Lastly, public documents stored in computers shall be available in the same manner as records stored in public files if access to such records would not reveal work papers, personnel data or other confidential information.26

III. EXEMPTIONS FROM DISCLOSURE.

The following records are specifically exempted from the requirement of public access: (1) records of grand and petit juries;27 (2) parole and pardon boards;28 (3) personal school records of pupils;29 (4) records pertaining to internal personnel practices; (5) confidential, commercial or financial information; (6) test questions, scoring keys, and other examination data used to administer a licensing examination, examination for employment, or academic examinations; (7) personnel, medical, welfare, library user, videotape sale or rental, and other files whose disclosure would constitute an invasion of privacy;30 (8) records pertaining to matters relating to the preparation for and the carrying out of all emergency functions, including training to carry out such functions that are directly intended to thwart terrorist activity.

In determining whether or not these exemptions apply, the New Hampshire Supreme Court has stated that invasion of privacy will not be so broadly construed as to defeat the purpose of the Right-to-Know Law. The Court has developed a balancing test to determine whether public inspection of requested information would constitute an invasion of privacy. The Court weighs the benefits of disclosure to the public against the benefits of non-disclosure to the party affected.31

The New Hampshire Supreme Court has also narrowly construed the term "confidential." A public body must have a basis for invoking an exemption and may not simply mark a document "confidential" in an attempt to circumvent disclosure. In Union Leader v. New Hampshire Housing Finance Authority32 the Court provided some guidance. It stated that the following standard test, while not being exclusive, can be used to determine whether or not a document is confidential. The Court stated that the party resisting disclosure must prove that disclosure is likely to: (i) impair the State’s ability to obtain necessary information in the near future; or (ii) cause substantial harm to the competitive position of the person from whom the information was obtained.33

Law Enforcement Investigative Files.

In Lodge v. Knowlton,34 the New Hampshire Supreme Court adopted relevant portions of the federal Freedom of Information Act35 for determining whether police investigative records are subject to disclosure. These records may be withheld if the agency can prove their production of these records would: (1) interfere with enforcement proceedings; (2) deprive a person of a right to a fair trial or an impartial adjudication; (3) constitute an unwarranted invasion of privacy; (4) disclose the identity of a confidential source; (5) disclose investigative techniques or procedures; or, (6) endanger the life or physical safety of law enforcement personnel.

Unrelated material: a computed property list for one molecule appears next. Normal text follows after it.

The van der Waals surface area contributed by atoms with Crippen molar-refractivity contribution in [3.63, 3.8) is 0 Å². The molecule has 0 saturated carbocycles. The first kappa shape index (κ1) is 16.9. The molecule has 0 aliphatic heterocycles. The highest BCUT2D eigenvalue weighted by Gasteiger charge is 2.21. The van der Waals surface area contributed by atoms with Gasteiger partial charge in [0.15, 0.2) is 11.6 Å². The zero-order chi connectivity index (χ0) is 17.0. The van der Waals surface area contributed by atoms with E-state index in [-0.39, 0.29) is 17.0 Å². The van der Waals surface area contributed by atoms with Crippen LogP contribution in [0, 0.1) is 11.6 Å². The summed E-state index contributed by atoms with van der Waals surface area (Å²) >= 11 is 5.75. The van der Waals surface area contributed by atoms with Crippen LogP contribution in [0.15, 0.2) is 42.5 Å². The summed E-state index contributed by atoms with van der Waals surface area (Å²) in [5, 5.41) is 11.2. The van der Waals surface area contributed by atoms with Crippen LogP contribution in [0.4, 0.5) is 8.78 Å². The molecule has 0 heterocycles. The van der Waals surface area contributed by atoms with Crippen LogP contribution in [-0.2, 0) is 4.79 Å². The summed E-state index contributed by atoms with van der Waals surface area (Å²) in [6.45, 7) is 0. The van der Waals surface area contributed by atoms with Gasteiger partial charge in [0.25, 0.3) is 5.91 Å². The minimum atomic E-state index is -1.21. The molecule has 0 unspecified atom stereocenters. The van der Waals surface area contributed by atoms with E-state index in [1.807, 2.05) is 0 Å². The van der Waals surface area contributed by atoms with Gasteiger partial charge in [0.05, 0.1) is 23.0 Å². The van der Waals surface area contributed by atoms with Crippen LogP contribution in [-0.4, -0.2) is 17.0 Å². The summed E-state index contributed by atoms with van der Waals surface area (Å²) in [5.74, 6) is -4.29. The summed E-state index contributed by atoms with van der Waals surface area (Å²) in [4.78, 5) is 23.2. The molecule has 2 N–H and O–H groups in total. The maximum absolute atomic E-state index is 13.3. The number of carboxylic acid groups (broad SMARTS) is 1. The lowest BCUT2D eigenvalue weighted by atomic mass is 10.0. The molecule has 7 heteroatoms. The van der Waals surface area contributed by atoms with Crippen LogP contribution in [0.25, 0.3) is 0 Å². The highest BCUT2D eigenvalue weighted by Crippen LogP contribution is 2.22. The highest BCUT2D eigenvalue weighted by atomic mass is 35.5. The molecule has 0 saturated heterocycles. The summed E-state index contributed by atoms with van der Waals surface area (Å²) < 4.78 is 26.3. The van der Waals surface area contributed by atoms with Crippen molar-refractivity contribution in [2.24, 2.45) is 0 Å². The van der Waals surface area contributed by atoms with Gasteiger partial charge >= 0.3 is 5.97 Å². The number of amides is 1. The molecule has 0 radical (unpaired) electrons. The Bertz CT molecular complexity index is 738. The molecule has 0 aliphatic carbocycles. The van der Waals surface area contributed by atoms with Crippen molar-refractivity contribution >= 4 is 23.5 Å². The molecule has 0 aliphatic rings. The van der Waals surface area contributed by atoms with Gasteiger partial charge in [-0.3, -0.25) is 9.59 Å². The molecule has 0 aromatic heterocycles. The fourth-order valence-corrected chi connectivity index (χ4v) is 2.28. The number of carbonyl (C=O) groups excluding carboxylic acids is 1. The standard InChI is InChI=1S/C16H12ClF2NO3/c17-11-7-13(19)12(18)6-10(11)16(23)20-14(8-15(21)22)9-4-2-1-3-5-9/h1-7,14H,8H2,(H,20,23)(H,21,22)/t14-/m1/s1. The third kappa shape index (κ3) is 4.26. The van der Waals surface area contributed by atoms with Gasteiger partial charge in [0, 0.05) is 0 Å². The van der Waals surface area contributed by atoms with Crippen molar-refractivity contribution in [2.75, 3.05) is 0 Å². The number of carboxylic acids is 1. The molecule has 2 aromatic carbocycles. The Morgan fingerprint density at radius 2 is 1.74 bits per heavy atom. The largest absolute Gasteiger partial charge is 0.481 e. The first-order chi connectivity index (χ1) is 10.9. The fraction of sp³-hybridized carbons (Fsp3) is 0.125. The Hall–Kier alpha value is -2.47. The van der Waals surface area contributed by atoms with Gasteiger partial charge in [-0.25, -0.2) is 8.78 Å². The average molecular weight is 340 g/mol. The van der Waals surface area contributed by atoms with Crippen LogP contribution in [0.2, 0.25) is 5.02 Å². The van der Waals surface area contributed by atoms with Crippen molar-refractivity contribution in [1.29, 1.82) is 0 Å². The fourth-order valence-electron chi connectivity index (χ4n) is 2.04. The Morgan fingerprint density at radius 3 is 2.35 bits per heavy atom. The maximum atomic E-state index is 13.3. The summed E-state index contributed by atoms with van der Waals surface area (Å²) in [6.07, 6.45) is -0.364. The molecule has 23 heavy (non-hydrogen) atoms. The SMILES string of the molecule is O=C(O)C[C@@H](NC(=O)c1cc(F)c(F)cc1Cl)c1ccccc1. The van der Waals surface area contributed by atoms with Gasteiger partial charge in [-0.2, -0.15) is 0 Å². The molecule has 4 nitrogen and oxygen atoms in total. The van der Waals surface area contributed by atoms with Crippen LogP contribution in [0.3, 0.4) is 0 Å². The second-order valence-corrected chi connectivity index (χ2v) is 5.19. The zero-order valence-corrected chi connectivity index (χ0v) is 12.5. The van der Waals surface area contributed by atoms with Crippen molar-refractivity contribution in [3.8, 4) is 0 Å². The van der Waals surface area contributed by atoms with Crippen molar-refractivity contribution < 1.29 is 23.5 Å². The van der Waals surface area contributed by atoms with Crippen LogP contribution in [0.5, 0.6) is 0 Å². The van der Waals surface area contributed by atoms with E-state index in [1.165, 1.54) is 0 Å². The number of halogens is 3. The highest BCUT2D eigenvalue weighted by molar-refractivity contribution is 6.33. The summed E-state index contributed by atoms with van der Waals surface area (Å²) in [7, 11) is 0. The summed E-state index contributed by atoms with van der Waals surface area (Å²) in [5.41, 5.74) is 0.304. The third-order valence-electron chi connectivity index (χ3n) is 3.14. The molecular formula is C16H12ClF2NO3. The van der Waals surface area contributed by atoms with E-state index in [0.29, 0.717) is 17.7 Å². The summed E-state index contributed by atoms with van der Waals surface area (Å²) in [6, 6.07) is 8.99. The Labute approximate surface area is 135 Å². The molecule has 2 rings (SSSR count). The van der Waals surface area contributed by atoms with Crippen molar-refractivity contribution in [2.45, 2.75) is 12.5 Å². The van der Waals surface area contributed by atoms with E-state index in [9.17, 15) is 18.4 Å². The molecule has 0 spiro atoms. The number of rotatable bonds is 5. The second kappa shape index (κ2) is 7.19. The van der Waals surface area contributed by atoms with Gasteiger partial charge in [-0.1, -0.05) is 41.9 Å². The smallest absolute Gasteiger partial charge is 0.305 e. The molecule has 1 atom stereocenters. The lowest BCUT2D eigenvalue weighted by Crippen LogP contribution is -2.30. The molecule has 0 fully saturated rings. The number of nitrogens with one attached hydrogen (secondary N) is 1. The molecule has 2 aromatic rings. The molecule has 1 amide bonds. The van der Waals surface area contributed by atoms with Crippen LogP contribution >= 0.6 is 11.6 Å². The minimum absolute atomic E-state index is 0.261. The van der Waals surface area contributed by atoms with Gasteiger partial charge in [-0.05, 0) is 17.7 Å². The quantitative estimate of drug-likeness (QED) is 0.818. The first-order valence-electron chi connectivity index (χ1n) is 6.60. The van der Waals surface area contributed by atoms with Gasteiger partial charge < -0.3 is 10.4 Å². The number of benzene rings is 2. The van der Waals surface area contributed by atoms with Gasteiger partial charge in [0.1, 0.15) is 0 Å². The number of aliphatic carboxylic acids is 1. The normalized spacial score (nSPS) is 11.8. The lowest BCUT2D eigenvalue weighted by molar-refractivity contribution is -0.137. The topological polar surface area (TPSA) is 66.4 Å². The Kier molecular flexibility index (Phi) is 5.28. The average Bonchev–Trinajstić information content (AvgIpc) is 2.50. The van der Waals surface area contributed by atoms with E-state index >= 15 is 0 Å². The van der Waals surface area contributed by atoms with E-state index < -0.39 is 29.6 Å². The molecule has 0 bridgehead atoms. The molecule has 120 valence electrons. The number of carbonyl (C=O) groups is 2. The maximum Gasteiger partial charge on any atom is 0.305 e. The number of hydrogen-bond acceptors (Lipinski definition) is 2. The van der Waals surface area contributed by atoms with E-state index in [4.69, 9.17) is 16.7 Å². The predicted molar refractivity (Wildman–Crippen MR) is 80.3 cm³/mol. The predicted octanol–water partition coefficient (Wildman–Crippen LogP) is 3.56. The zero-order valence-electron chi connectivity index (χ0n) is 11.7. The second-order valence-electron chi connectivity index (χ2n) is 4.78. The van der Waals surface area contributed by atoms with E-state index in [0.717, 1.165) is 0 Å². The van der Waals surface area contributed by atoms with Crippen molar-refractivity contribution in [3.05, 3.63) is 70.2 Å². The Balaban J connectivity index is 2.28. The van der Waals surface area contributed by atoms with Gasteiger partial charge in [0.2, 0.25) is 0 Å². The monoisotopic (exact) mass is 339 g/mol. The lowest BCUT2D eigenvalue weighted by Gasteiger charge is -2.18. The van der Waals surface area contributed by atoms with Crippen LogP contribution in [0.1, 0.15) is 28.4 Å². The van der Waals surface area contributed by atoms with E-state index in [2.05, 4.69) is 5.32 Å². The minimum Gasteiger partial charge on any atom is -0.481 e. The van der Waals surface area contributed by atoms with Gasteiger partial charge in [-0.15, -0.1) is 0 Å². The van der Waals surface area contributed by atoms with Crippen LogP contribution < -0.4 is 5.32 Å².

IV. REQUIRED ACCESS

Any citizen has the right to inspect all non-exempt public records during the regular business hours on the regular business premises of the public body.36 A citizen does not have to offer a reason or demonstrate a need to inspect the documents. If a record is public, it must be disclosed regardless of the motive for the request. Whenever access to public records is requested, the agency must make a diligent effort to produce the record. An agency is not required to create a record where one does not exist. If public information is requested in a format that does not exist, the agency is not required to create that format.37

If the requested records are not immediately available, the agency is required to, within five business days, make the record available, deny the request in writing with reasons, or furnish a written acknowledgement of the request and a statement of the time reasonably necessary to determine whether the request shall be granted or denied.38

Public bodies are not required to make copies of records for citizens. If the agency uses or has available a photocopying machine or other device maintained for use by the agency, the agency may charge the actual cost of providing the copy unless another fee has been established by law.39

V. REMEDIES

RSA 91-A:7 provides that a petition requesting an injunction against a public body may be filed with any clerk or Justice of the Superior Court. The petition need only state facts constituting a violation of the Right-to-Know Law and need not adhere to all the formalities normally required of court pleadings. These petitions are to be given priority on the courts calendar. Ex parte relief may be granted when time is of the essence.

RSA 91-A:8 provides that attorneys fees and costs may be awarded against a body, agency or person violating the Right-to-Know Law if the court finds (i) that the lawsuit was necessary in order to make the information available or the proceeding open; and (ii) that the body, agency or person knew or should have known that the conduct engaged in was a violation.